Which funds are affected by Saudi Arabia attacks?

An attack on a large Saudi Aramco oil field in Saudi Arabia has caused concerns around global oil supply and a rise in geopolitical tensions with the firm saying the attacks could cut output by more than five million barrels a day.

Saudi Arabia produces 10% of the world’s oil and there is debate over who is responsible for the attack. Saudi Aramco has said the attacks would cut output by 5.7m barrels a day, more than 5% of global crude oil supply.

The price of crude oil fell from US$62.9 last week to $58.3 this week while the price of brent crude fell from $69 to $64.3.

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But are any Australian funds affected by the crash?

According to FE Analytics, there are only four funds in Australia which have an allocation to Saudi Arabia. These were the BlackRock iShares Core Global Corporate Bond ETF, BlackRock iShares JP Morgan USD Emerging Market Bond ETF, BlackRock iShares MSCI Emerging Markets ETF and the Robeco Emerging Conservative Equity fund.

Saudi Arabia was only a recent entrant to indices with its addition to the MSCI Emerging Markets index earlier this year. It had previously only been a standalone market due to its restrictions over foreign ownership.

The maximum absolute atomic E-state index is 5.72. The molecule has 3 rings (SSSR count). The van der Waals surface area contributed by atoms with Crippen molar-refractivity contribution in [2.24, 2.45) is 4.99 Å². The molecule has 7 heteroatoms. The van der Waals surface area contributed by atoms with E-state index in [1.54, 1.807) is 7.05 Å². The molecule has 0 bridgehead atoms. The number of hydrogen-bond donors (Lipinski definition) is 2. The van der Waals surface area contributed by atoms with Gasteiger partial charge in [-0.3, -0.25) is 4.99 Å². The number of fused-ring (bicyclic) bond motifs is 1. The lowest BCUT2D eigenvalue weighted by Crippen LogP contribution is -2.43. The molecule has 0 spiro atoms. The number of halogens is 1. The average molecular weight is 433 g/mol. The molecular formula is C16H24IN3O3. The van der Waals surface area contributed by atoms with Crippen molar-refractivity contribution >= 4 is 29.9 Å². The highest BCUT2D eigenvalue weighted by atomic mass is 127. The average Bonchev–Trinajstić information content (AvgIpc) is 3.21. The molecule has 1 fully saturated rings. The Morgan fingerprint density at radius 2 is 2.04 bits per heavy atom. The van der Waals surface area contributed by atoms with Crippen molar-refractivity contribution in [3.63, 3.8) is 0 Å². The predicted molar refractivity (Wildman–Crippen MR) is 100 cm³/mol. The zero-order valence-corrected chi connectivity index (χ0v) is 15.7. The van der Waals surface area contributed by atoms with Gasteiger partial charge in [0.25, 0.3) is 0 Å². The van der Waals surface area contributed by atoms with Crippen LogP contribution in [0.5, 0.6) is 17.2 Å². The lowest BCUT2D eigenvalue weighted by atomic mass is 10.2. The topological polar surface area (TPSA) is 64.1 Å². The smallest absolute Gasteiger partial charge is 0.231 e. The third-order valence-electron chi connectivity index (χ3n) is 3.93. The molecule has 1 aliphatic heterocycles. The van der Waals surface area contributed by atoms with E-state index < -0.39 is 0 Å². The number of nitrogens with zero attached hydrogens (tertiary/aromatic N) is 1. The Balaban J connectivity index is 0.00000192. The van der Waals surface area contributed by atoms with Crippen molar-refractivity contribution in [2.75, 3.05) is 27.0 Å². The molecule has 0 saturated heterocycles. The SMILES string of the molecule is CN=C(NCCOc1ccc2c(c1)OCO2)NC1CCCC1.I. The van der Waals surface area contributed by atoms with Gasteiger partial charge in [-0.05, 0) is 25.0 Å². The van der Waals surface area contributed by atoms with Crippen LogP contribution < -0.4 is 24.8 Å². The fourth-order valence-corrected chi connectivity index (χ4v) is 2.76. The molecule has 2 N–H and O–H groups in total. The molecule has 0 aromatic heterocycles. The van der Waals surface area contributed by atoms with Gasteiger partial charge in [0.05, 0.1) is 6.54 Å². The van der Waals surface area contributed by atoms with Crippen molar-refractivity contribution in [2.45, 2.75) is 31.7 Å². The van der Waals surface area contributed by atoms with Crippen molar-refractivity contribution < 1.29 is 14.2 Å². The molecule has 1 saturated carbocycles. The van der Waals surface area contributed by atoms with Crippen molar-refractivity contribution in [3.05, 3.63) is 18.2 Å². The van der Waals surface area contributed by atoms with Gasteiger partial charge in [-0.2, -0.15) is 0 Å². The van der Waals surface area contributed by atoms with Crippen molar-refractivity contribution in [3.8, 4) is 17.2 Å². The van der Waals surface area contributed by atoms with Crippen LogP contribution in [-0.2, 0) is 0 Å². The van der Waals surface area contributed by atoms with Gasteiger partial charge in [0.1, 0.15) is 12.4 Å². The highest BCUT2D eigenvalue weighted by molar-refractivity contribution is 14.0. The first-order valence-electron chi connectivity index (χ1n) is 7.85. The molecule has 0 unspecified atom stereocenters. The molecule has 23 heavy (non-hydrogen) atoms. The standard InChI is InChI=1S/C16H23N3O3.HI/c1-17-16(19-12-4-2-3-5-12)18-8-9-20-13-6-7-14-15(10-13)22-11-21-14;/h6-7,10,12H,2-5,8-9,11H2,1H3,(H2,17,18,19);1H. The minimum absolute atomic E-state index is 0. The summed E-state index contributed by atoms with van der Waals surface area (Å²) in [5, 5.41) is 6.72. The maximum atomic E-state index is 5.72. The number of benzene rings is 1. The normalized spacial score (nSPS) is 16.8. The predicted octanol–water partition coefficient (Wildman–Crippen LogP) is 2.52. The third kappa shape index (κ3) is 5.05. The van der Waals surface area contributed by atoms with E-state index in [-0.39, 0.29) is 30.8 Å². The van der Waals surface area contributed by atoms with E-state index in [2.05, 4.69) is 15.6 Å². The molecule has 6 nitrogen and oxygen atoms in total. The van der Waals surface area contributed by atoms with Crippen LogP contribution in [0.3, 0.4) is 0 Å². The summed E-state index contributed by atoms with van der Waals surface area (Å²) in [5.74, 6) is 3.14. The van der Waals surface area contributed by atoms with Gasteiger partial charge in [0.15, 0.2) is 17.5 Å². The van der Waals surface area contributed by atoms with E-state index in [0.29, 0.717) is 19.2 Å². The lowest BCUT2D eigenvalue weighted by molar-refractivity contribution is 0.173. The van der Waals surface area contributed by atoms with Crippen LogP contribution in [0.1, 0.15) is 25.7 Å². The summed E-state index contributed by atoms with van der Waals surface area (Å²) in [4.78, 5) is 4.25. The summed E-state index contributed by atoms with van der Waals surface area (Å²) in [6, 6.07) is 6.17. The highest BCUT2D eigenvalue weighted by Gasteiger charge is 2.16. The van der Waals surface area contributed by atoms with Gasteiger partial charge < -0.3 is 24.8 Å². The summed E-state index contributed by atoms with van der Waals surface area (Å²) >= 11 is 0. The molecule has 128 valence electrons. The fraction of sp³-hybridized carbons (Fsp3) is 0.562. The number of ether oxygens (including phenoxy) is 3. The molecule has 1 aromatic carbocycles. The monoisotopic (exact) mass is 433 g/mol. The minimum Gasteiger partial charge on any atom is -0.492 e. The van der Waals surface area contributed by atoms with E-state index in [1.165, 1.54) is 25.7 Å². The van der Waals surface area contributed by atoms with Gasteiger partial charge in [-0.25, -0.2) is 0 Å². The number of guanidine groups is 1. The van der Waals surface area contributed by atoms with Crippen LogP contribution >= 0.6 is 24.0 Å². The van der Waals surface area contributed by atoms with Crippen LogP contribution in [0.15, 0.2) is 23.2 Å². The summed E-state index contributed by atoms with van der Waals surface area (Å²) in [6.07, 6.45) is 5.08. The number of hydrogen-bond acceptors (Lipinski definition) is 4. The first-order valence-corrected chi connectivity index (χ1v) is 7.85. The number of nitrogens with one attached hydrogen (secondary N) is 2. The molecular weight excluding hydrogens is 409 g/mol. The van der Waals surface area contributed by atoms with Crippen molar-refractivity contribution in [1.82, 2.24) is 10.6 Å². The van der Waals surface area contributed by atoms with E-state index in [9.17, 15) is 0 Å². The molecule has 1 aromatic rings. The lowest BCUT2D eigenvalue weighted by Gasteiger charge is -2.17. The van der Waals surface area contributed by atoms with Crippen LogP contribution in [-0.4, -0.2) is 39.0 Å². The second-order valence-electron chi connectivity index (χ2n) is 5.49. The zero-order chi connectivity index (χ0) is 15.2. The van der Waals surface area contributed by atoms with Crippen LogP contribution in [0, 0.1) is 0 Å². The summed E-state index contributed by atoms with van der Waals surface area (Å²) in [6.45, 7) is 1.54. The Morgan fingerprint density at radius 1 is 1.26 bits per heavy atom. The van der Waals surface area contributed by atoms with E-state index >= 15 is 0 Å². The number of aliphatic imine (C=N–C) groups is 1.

Over one year to 23 September, MSCI Saudi Arabia has returned 13% according to FE Analytics, compared to returns of 7% by the wider MSCI Emerging Markets index.

The largest weighting to Saudi Arabia was found in the BlackRock iShares JP Morgan USD Emerging Market Bond ETF which held 4.2%, its third-largest weighting behind Mexico and Indonesia. The Robeco fund, the only fund which was actively managed by a six-strong management team, held 2.1%.

Robeco portfolio manager Jan Sytze Mosselaar said: “We invest in several stocks in Saudi Arabia, on the back of our factor-based stock selection model that selects low-risk stocks with favourable value and momentum characteristics.

“The stocks we invest in in Saudi Arabia are non-oil related and are in banking, telecom, cement and retail consumption industries. The stocks have a low stock price volatility, a low correlation with the rest of EM and a decent dividend yield. Due to the nature of the business they are in, these stocks were not, or hardly, impacted by the attack on the country’s oil activities.”

Over the past year to 23 September, the best-performing of these four was the BlackRock iShares Core Global Corporate Bond ETF which returned 10.7% according to FE Analytics. This was in contrast to returns of 5.3% by the wider ACS Fixed Interest- Diversified Credit sector.

However, the crash is unlikely to affect Australia, according to AMP’s Shane Oliver, who said oil prices would need to double to present a problem.

Oliver, chief economist at AMP, said: “To be a major problem for global and Australian economic growth, past experience suggests oil prices need to at least double. Right now, we are nowhere near that point with oil prices down from year ago levels.

“Key to watch now will be whether there are more attacks and whether Saudi/US retaliation further escalates the conflict.”




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